Solid Year For Activewear Ahead, Despite China Concerns

Image above from Under Armour ad.

America is eager to find its way back to fitness. A new forecast from Baird predicts above-average gym industry growth, healthy sales for sports apparel, and double-digit gains in connected fitness. Baird is also upgrading both Under Armour and Planet Fitness, predicting both companies will outperform competitors in the months ahead.

A separate report, however, signals trouble ahead for both Nike and Adidas, as Chinese consumers -- long a growth source for both companies -- increasingly switch to local brands.

Jonathan R. Komp, an analyst who tracks fitness companies for Baird, writes that the gains in fitness and sports apparel are stronger than Omicron concerns, “given pent-up consumer demand and rising awareness for health/wellness.”

Komp sees a healthy earnings backdrop in the new year, supported by strong growth in personal income, which correlates to higher spending.



While Chinese spending in these categories is also likely to strengthen, a new report from the NPD Group analyzing Chinese sales in various categories, including activewear/footwear, shows a marked shift in brand preference.

When it comes to activewear/footwear, “consumers in China strongly preferred Chinese domestic brands,” NPD reports. The number of domestic brands among the top 10 increased from four in the third quarter of 2020 to six in 2021’s third quarter. Measured by sales in that period, leading international brands among the top 10 declined, with some seeing sales drops of more than 20%. New Balance gained, but was the only global brand to do so.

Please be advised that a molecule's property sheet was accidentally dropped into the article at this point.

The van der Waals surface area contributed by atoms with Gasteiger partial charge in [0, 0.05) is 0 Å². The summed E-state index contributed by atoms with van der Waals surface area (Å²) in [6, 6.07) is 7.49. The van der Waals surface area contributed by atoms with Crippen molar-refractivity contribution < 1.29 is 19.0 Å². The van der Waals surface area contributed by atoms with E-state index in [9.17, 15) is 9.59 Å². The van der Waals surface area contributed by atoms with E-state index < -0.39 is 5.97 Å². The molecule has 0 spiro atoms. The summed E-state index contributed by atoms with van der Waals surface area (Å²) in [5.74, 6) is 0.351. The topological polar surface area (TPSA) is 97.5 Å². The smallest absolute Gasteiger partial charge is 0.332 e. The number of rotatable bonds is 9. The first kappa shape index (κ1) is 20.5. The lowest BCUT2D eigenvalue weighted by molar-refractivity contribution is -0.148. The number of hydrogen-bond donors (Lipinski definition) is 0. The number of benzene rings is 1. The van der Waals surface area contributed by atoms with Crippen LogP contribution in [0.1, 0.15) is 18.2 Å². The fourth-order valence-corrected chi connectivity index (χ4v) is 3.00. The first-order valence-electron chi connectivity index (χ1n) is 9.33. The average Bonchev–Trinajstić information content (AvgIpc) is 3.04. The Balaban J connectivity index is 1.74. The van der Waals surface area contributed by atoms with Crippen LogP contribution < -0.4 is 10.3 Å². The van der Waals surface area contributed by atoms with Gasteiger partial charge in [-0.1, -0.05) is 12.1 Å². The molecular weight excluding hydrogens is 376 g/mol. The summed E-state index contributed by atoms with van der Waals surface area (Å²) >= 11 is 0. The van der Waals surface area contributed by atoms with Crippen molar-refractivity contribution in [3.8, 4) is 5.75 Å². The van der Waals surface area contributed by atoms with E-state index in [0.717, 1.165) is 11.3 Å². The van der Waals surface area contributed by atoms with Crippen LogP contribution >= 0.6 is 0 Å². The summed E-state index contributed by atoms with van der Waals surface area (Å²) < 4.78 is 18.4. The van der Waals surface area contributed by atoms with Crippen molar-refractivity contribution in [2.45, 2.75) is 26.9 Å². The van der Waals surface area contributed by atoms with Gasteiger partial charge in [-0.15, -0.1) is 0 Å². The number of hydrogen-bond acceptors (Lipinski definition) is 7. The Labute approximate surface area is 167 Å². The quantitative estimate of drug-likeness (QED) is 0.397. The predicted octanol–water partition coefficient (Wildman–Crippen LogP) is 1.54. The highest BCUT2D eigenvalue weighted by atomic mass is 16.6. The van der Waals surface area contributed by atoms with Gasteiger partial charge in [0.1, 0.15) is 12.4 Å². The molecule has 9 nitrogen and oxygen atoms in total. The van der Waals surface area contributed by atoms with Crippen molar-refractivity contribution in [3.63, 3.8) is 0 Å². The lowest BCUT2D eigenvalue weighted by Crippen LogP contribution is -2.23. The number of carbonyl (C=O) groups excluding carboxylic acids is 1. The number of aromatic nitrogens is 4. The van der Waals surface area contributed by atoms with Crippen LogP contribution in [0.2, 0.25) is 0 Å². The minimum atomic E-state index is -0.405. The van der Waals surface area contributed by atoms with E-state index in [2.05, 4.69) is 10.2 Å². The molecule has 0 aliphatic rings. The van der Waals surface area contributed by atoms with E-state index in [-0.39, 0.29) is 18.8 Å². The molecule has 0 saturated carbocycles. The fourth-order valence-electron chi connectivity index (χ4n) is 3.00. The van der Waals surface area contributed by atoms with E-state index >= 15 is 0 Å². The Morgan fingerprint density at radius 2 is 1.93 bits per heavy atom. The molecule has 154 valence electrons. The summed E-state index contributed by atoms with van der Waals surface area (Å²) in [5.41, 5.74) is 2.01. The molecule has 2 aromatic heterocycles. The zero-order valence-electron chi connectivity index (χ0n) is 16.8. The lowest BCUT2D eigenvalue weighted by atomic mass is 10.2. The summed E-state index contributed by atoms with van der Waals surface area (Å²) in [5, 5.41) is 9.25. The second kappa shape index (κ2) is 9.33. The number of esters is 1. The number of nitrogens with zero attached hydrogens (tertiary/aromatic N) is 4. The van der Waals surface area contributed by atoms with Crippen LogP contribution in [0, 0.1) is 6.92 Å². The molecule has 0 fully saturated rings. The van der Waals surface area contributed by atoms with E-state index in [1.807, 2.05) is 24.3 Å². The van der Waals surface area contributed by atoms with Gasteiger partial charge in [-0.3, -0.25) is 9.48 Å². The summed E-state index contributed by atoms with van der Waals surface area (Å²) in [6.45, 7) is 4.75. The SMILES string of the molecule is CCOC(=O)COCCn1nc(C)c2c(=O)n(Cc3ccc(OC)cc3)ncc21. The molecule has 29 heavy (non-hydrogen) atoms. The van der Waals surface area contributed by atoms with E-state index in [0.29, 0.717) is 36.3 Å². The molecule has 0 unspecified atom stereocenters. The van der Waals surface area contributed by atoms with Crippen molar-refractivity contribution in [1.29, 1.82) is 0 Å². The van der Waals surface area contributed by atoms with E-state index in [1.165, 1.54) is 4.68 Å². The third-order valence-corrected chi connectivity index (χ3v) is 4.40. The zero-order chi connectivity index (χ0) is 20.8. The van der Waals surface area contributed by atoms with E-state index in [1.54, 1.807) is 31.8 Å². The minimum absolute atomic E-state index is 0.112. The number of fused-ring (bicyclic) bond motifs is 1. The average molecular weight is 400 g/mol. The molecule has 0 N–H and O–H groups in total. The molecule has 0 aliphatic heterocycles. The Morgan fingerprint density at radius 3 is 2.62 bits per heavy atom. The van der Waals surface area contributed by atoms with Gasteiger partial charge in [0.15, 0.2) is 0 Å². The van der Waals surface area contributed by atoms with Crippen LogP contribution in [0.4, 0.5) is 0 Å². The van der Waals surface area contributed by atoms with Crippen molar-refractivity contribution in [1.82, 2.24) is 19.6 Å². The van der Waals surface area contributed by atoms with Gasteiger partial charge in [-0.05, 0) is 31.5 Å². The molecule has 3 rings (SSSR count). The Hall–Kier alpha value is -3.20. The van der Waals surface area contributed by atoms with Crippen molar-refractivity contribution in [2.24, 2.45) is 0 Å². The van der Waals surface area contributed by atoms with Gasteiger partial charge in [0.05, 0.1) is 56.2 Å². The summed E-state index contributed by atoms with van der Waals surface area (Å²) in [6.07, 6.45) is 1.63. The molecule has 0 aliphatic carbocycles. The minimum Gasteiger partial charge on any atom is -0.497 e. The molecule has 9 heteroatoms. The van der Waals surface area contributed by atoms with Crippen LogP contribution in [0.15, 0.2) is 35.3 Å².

Anta, a Chinese brand, posted double-digit gains in that period, while Erke, another Chinese company, chalked up a stunning 400% gain.

And while Adidas still reigns as the best-selling sports footwear brand in China, Nike got knocked out of the No. 2 spot by Warrior. Puma, a German company, and Converse, owned by Nike, both got pushed out of the Top 10.

Both Nike and Adidas and many other Western companies have felt the wrath of some Chinese consumers, including boycott efforts reflected in sales figures. For example, last spring Morningstar reported that sales of Nike products dropped 58% on Alibaba's Tmall platform, compared to the same month of the prior year. Morningstar estimated that in the same period, Tmall sales jumped 59% for Chinsese brand Anta, and 92% for Li Ning.

The Chinese are reacting negatively to growing corporate concern in the West over alleged forced labor practices in the Xinjiang region in China, an important agricultural center for cotton.

Beijing has called those allegations “utterly groundless,” despite mounting evidence of the abuse of Uyghurs, a Chinese ethnic minority who are mostly Muslim.

Those human-rights concerns are the reason the U.S., Canada, Great Britain and Australia announced a diplomatic boycott of the Olympic Games in China, scheduled to begin next month.

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